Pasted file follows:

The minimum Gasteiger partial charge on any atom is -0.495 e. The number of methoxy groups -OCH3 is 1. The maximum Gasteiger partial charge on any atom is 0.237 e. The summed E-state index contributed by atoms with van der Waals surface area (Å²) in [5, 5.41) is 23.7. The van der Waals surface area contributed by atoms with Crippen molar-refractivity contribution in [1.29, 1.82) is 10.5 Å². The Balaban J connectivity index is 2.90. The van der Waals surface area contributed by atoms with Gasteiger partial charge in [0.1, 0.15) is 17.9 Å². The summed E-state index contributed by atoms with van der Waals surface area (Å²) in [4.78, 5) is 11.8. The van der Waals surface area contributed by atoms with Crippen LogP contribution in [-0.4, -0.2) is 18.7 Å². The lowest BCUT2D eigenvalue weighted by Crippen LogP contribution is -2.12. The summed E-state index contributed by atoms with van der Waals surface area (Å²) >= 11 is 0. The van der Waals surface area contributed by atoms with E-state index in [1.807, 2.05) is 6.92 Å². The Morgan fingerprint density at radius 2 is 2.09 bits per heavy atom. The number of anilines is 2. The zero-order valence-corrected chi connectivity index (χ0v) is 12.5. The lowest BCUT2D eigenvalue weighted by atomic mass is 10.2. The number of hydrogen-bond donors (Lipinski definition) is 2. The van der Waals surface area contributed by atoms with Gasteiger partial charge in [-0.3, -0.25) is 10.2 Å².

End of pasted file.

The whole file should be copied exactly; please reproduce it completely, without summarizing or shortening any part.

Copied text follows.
The minimum Gasteiger partial charge on any atom is -0.495 e. The number of methoxy groups -OCH3 is 1. The maximum Gasteiger partial charge on any atom is 0.237 e. The summed E-state index contributed by atoms with van der Waals surface area (Å²) in [5, 5.41) is 23.7. The van der Waals surface area contributed by atoms with Crippen molar-refractivity contribution in [1.29, 1.82) is 10.5 Å². The Balaban J connectivity index is 2.90. The van der Waals surface area contributed by atoms with Gasteiger partial charge in [0.1, 0.15) is 17.9 Å². The summed E-state index contributed by atoms with van der Waals surface area (Å²) in [4.78, 5) is 11.8. The van der Waals surface area contributed by atoms with Crippen LogP contribution in [-0.4, -0.2) is 18.7 Å². The lowest BCUT2D eigenvalue weighted by Crippen LogP contribution is -2.12. The summed E-state index contributed by atoms with van der Waals surface area (Å²) >= 11 is 0. The van der Waals surface area contributed by atoms with E-state index in [1.807, 2.05) is 6.92 Å². The Morgan fingerprint density at radius 2 is 2.09 bits per heavy atom. The number of anilines is 2. The zero-order valence-corrected chi connectivity index (χ0v) is 12.5. The lowest BCUT2D eigenvalue weighted by atomic mass is 10.2. The number of hydrogen-bond donors (Lipinski definition) is 2. The van der Waals surface area contributed by atoms with Gasteiger partial charge in [-0.3, -0.25) is 10.2 Å².